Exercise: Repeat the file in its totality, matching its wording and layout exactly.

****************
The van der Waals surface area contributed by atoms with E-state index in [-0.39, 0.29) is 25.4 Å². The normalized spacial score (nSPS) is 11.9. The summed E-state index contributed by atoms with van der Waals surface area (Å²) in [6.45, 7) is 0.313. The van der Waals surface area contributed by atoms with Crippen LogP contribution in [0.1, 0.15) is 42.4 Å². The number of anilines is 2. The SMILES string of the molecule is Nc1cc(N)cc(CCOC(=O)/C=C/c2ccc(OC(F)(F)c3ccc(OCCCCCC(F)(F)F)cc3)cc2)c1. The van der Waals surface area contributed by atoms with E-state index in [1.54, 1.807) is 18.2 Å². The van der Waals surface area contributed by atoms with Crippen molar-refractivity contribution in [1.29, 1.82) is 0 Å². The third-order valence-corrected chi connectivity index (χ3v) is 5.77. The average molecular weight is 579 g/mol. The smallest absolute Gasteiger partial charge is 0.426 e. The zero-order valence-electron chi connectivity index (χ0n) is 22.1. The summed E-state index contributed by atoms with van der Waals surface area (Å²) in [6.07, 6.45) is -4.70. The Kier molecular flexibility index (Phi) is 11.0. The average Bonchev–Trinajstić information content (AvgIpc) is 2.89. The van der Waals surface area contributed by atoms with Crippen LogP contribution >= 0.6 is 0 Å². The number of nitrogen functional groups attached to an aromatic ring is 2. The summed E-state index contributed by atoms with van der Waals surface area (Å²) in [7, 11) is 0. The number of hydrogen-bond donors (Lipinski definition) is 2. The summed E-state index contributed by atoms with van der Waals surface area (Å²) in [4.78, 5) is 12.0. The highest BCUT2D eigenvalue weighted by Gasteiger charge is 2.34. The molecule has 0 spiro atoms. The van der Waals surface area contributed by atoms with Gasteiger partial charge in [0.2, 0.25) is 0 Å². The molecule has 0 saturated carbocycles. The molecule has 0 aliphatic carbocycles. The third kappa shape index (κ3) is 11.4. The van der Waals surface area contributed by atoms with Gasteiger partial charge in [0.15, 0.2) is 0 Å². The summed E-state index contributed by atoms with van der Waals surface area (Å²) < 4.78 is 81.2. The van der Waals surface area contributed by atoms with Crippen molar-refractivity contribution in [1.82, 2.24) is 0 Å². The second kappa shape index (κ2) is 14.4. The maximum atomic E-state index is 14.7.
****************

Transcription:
The van der Waals surface area contributed by atoms with E-state index in [-0.39, 0.29) is 25.4 Å². The normalized spacial score (nSPS) is 11.9. The summed E-state index contributed by atoms with van der Waals surface area (Å²) in [6.45, 7) is 0.313. The van der Waals surface area contributed by atoms with Crippen LogP contribution in [0.1, 0.15) is 42.4 Å². The number of anilines is 2. The SMILES string of the molecule is Nc1cc(N)cc(CCOC(=O)/C=C/c2ccc(OC(F)(F)c3ccc(OCCCCCC(F)(F)F)cc3)cc2)c1. The van der Waals surface area contributed by atoms with E-state index in [1.54, 1.807) is 18.2 Å². The van der Waals surface area contributed by atoms with Crippen molar-refractivity contribution in [1.29, 1.82) is 0 Å². The third-order valence-corrected chi connectivity index (χ3v) is 5.77. The average molecular weight is 579 g/mol. The smallest absolute Gasteiger partial charge is 0.426 e. The zero-order valence-electron chi connectivity index (χ0n) is 22.1. The summed E-state index contributed by atoms with van der Waals surface area (Å²) in [6.07, 6.45) is -4.70. The Kier molecular flexibility index (Phi) is 11.0. The average Bonchev–Trinajstić information content (AvgIpc) is 2.89. The van der Waals surface area contributed by atoms with Crippen LogP contribution >= 0.6 is 0 Å². The number of nitrogen functional groups attached to an aromatic ring is 2. The summed E-state index contributed by atoms with van der Waals surface area (Å²) in [7, 11) is 0. The number of hydrogen-bond donors (Lipinski definition) is 2. The summed E-state index contributed by atoms with van der Waals surface area (Å²) in [4.78, 5) is 12.0. The highest BCUT2D eigenvalue weighted by Gasteiger charge is 2.34. The molecule has 0 spiro atoms. The van der Waals surface area contributed by atoms with Gasteiger partial charge in [0.2, 0.25) is 0 Å². The molecule has 0 saturated carbocycles. The molecule has 0 aliphatic carbocycles. The third kappa shape index (κ3) is 11.4. The van der Waals surface area contributed by atoms with Gasteiger partial charge in [0.15, 0.2) is 0 Å². The summed E-state index contributed by atoms with van der Waals surface area (Å²) < 4.78 is 81.2. The van der Waals surface area contributed by atoms with Crippen molar-refractivity contribution in [1.82, 2.24) is 0 Å². The second kappa shape index (κ2) is 14.4. The maximum atomic E-state index is 14.7.